Ngeles Valicenti Valicenti itibaren 40447 Nieva, Segovia, İspanya
What follows is a review I wrote on June 13th, 2003 for the book Notable American Women by the author Ben Marcus. It was written for a consumer review website, and that website had some standards for how a review should be written, and I followed them at the time. You'll notice an absence of fucks, they didn't allow cursing, and if there was cursing it had to be censored. I don't think there are any fucks in this review, so you won't see any F***'s, I don't think. I just skimmed through the review, I might have missed a censored fuck or shit. But I'm not writing this prologue to worry about the absence of the foul language I'm sure you've come to love in my 'reviews', instead I feel like this review needs some kind of explanation, but it's an explanation I can't give. Memory is a funny thing. I'd swear by my memory. I'd get into an argument with someone who says something happened that I have a memory of happening differently and I'd be sure I was right. If we know anything it's what we remember, right? My memory of this book is that I didn't enjoy it. I don't remember much about the book, but there is a definite feeling of This is something I didn't like. The truth (apparently, if something like this can even be called a truth) is that I did like the novel. I gave it four stars immediately after reading it. I'd consider this to be suspect if I didn't look at other reviews I'd written at the time and seen that I was in the habit of giving books low numbers of stars and panning them when I didn't like them. I had no reason to like Ben Marcus, there was no peer pressure to like or not like the book. And in the internal feedback / feel good system the other website had, I'd already learned that I generally got more nods of approval by writing scathing reviews where I could really let loose a barrage of venom than I would get for my more tepid style when writing about something I enjoyed. So what the fuck? What is wrong with my memory? What happened in the years between reading this novel and whatever date it was that I went and slapped two stars on the book here on goodreads? I can remember someone telling me they were going to read this back in like 2006 or so and me telling them I didn't like the novel. If that memory can be trusted then my (false)memory of I don't like this novel can be traced back to at least within three years of when I first encountered the novel. What happened? Why is my memory so different from what I guess is my actual experience. And what is the actual experience, did I like the book or didn't I? I mean, yeah it looks like I did by this review, but then my feelings on this book are pretty strongly, not-enjoyable. What is true here? How many other books are like this? There is actually one other that I know of. I have similar feelings for Elementary Particles by Michel Houellebecq. This one was even read in the more recent time since I've been on Goodreads, and I gave it four stars but my memory of this book is, not-enjoyable / sucks / no more Houellebecq for me thank you. What is true here? How many other books are like this? Have I possibly never not-enjoyed a book in my life? Doubtful. Was I molested by Ben Marcus at some point between June, 2003 and 2006 that made me dislike his book but traumatized me to forgetting the awful thing he did to me? Doubtful, but who knows. Is it just something related to the slipshod mechanics that make up memory? Possibly. I'm a little concerned about this, I mean what is real? Is my whole past a simulacra of my fragile memory that might have little to do with reality but more to do with something I have no idea about? How much else is just wrong that I think I remember? With that preamble, here is the original review. I am generally no strong advocate of breathing. I do not appreciate the labor behind it, the gruesome inflation of the chest, how it fattens a man’s face and advertises his hunger. Something as necessary and regular as breathing should not require such shameful heaving, such greedy shapes of the mouth. There is no civil, polite way to do it without embarrassing oneself. I prefer to hold my breath when I can, to feel warmth spread through my face as my emotional fire stifles inside me without any air to feed it. As much as one inhales even the best of mountain air, the supposedly healthy, rich oxygen of the country side, every breath produces a small disappointment, fails to soothe one’s inner body. This passage comes on page 155, of the 243 pages that make up Ben Marcus’s strange novel, Notable American Women. As a paragraph from the book it’s as good as any to give you idea of what to expect from the book. The basic plot (term used very loosely) is the narrator Ben Marcus lives on a farm in Ohio that has been taken over by a radical women’s group attempting to achieve complete stillness and silence. To reach this goal a whole series of behavior modifications are practiced, from prolonged fasting, voluntarily induced fainting and physically restraining one self to purge the body of movement. The groups leader is a women named Julia Dark, a silent and charismatic behavioral engineer who as a teenager learned the devastating effects that certain female all-vowel sounds and expressive pantomime gestures can produce. Does this all sound confusing? Yeah it does to me to and I’ve read the book. What is impressive that amongst all of the improbable actions, Marcus has succeeded in creating a rich world in a slim volume that makes everything seem very probable. The structure of the novel makes the work even more confusing though. There is little coherent narrative to the book. The novel opens with a twenty-page letter from Ben Marcus’s (narrator) father. Michael Marcus writing from where he is buried in the backyard structures the letter as a long accusatory attack on the weakness of his son. It reads like the letter you could imagine the father from Franz Kafka’s The Judgment composing as he lies in wait to pass a sentence of death on his ineffectual son. The letter’s an accusation against all sons as failing to live up to their father and lapses into god like delusions of greatness. The irony of course being that he is writing this from a living grave in the backyard, put there by a group of silent women and instead of being omnipotent is quite impotent. The next three sections of the book are split between five subsections each. The first gives some episodic narrative. After the narrative in each section we are given two subsection of what reads like an instruction manuals for how the group of women go about their lives. The reader is given a general blue print, how to feint, how to fast, what the contract one signs to enter into a stillness group voluntarily among other details about the group. One of these subsections breaks from the others and contains instructions of how to read the book. This subsection by itself is worth checking out this book. It’s absurd, self-deprecating and totally hilarious (much of the novel is though). The final two subsections of each section give a list of dates important in this alternate women’s history, and lists of Women names and their behavioral qualities. (Since a persons name in Marcus’s world make us who we are. All Mary’s for example will have certain traits, unless of course if there are too many Mary’s in a particular region, in which case the name becomes diluted.) The book ends with a forty-page letter from Ben Marcus’s mother to his father, and helps to solidify the novel. Comments If you take the term ‘novel’ literally then Notable American Women is a novel. The book is very unique, and stretches the form of the book in interesting ways. Marcus plays with the language so skillfully that he is able to empty our everyday language of it’s connotations and infuses the words with new meanings. It’s brilliant the way he plays with the language. The book most reminds me of the worlds that David Foster Wallace brings to the reader; surreal places that take the real world and tweak it just enough to render it horrifying and new. I can’t say that I completely understood the book, and in this review I wouldn’t even try to figure out exactly what the novels about. I think it’s best for the reader to go into this novel relatively blind and make their own impressions of the unique project Marcus embarks on. Fans of DFW, Thomas Pynchon, John Barth and Dave Eggers will probably get a literary kick out of this work. If you are looking for a straightforward narrative with a clear cut beginning, middle and end this probably isn’t for you. If you are like me and sometimes enjoy seeing what talent writers can do with the structure of the novel when they stretch it in new ways than get this book right now.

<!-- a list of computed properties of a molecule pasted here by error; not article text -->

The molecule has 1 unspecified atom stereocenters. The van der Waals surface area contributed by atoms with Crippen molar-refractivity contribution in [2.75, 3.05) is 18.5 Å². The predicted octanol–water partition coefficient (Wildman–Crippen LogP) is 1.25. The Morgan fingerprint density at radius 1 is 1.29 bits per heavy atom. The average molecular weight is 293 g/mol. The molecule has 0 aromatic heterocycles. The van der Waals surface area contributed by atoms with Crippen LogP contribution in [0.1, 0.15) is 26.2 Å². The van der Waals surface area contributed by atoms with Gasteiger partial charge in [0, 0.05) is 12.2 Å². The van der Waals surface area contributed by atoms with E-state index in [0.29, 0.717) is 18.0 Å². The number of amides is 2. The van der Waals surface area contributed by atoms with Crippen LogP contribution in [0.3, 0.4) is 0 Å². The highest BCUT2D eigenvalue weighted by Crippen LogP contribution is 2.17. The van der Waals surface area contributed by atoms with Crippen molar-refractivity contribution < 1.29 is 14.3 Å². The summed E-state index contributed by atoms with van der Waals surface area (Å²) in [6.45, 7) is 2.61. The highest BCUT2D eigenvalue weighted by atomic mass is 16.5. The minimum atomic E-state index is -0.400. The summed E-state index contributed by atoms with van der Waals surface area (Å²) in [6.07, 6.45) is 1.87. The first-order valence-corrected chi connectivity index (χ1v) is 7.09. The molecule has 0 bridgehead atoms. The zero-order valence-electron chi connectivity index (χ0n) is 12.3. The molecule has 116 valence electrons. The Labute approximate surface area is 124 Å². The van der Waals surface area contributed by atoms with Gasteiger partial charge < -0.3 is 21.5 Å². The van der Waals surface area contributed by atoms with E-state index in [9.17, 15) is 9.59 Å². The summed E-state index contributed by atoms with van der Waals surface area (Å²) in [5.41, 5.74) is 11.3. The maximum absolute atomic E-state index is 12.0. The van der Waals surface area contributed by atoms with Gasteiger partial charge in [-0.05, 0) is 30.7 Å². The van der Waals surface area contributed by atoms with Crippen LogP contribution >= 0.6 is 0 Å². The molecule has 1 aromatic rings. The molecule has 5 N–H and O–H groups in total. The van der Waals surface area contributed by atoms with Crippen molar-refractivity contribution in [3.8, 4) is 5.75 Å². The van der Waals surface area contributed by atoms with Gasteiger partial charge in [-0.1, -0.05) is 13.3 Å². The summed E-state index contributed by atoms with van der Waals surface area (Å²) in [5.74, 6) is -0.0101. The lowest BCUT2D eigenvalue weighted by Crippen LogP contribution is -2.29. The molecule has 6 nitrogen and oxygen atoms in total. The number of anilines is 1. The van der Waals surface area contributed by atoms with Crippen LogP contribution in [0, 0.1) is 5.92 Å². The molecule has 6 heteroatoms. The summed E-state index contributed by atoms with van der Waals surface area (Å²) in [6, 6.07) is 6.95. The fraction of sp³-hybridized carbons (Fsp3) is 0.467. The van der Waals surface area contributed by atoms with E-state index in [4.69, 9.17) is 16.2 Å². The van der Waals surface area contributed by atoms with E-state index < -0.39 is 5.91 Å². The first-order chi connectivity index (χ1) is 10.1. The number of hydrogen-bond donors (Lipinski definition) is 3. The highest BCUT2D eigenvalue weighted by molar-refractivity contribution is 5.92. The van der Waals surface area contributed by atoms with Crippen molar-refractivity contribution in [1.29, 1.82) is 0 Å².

I liked it for modern social psychology, but not on board with its world-view.